By Rabbi Adam J. Rosenbaum
Perhaps the most legendary manager in baseball history, Casey Stengel, once commented on how he prevented his New York Yankees teams from turning against him: “The secret of successful managing is to keep the five guys who hate you away from the four guys who haven’t made up their minds.”
Indeed, building and maintaining consensus is a never-ending struggle. The most successful leaders rarely stay in power without nurturing many key relationships. At the same time, those leaders realize that they will never have unanimous or even widespread approval.
This insight is key to understanding how, in the book of Esther, the heroic queen saves the Jewish people in the unlikeliest of fashions. According to Tal Davidovich in his book Esther, Queen of the Jews:
The position of Esther is possibly further indicated by the way the eunuchs behave towards her. She is treated better than the rest of the royal women. This is obvious both before and after her night with the king. It is not entirely clear, however, if this is due to any formal position or simply due to the personal relationships she developed.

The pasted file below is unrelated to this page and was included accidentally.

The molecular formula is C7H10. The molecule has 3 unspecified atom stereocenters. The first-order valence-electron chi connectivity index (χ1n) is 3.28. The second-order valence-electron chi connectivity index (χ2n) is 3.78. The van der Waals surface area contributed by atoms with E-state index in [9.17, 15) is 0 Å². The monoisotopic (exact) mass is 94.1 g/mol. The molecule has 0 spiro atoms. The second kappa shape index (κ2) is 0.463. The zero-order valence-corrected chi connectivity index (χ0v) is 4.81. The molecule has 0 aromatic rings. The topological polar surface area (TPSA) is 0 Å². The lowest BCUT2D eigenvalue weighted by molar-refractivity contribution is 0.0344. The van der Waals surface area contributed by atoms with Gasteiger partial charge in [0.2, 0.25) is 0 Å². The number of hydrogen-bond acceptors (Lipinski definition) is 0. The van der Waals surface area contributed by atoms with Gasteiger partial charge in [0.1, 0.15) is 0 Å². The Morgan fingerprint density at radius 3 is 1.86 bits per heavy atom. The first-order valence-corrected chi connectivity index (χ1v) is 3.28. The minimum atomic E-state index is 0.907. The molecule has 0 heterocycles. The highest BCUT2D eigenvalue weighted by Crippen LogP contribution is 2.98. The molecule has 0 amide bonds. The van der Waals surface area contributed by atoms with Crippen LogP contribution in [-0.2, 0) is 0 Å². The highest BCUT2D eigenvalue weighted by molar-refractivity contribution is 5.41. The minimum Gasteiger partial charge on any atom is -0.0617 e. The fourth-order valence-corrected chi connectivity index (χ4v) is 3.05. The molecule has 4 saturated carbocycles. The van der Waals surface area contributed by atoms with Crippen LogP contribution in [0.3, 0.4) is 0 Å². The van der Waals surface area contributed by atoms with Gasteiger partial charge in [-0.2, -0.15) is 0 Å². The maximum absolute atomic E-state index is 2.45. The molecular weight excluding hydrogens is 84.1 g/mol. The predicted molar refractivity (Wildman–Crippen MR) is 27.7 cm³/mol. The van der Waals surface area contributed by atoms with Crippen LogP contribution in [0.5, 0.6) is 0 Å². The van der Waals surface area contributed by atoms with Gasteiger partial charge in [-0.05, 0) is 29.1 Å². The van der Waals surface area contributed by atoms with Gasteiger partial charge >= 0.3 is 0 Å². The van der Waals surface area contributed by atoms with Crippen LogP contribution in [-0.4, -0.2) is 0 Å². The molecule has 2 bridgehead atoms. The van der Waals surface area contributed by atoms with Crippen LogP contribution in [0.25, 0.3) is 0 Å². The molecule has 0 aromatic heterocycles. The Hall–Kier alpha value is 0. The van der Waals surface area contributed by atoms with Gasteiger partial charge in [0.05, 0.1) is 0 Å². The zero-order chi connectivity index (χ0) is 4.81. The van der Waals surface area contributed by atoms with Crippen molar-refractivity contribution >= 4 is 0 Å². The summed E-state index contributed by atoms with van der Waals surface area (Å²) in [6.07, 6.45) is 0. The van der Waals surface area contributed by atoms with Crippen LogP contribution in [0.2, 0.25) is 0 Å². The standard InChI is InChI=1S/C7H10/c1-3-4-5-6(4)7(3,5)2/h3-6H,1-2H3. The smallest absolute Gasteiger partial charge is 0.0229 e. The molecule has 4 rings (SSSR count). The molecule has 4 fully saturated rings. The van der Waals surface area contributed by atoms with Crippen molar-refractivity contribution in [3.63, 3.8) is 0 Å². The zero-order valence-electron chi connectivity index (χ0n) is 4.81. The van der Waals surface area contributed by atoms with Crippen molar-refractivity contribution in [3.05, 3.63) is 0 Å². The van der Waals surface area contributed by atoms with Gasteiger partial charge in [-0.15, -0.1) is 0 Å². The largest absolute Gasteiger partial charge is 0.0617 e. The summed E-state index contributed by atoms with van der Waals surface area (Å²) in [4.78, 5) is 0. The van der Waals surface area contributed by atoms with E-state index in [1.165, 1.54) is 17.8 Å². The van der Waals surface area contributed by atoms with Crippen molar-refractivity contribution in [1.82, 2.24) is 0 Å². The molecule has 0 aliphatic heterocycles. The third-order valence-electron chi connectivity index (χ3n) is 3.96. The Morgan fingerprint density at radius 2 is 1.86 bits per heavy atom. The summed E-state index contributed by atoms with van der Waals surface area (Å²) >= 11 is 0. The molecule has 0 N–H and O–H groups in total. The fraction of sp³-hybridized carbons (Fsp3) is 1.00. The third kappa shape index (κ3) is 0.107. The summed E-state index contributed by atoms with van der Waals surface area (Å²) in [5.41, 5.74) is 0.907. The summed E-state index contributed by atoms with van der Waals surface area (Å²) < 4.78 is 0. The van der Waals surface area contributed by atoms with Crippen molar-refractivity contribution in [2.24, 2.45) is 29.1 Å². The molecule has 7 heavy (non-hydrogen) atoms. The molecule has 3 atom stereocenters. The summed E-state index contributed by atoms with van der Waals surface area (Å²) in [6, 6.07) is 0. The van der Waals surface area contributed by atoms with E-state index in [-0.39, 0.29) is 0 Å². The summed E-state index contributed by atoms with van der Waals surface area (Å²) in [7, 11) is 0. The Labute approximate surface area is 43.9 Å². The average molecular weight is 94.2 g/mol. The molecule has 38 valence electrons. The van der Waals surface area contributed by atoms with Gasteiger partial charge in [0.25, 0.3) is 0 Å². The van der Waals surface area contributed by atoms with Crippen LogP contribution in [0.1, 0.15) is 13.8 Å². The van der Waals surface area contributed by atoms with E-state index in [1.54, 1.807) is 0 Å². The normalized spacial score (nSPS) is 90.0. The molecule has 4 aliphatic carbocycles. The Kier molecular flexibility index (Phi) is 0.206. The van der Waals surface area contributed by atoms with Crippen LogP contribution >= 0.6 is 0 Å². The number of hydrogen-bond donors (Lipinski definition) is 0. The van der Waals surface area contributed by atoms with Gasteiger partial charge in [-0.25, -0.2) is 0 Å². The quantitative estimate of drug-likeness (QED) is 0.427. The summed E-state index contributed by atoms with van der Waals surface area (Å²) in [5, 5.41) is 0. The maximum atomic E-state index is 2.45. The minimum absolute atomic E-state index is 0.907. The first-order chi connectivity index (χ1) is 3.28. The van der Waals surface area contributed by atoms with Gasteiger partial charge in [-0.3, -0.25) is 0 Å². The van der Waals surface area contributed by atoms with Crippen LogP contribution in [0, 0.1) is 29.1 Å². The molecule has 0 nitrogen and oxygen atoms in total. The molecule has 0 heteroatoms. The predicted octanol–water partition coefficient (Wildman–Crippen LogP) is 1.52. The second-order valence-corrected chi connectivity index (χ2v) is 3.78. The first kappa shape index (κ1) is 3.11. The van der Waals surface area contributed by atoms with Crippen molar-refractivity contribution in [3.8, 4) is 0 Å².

Davidovich then explains that Esther’s strategy in winning over her husband is a different matter; rather than simply currying favor through camaraderie, she takes risks to win him over:
In the beginning, [King Ahahsuerus] appreciates her so much that he removes the title from Vashti and gives it to Esther instead. However, after getting what he wanted, it seems that he has no further interest in contacting Esther. Instead, she has to stay in the second house for those women who have already spent a night with the king. … But Esther broke free from this house: only by breaking the rule of awaiting the King’s call can she reach him again; only by making her own decision to approach him does she truly awaken the king’s passion and reach ultimate power.
Esther therefore wins favor within the entire royal apparatus by a combination of gentility and boldness. One cannot overemphasize how remarkable her actions are; in this male-dominated society in which women are essentially treated like objects, Esther seems to know when to turn on the charm and then when to break all the rules. One misstep could have led to her failure and the demise of the Persian Jewish population.
As leaders and shapers of the Jewish future, Esther’s success may or may not provide a blueprint for future action. But, just as Stengel’s quote reveals, her example reminds us that effecting change doesn’t mean that everyone has to love you, nor does it mean that you can act at will to achieve your goals. The key is to know when to keep the rules – and when to break them.
Adam J. Rosenbaum is rabbi of Temple Beth Tzedek, a LiNK educator, and grateful for the start of Spring Training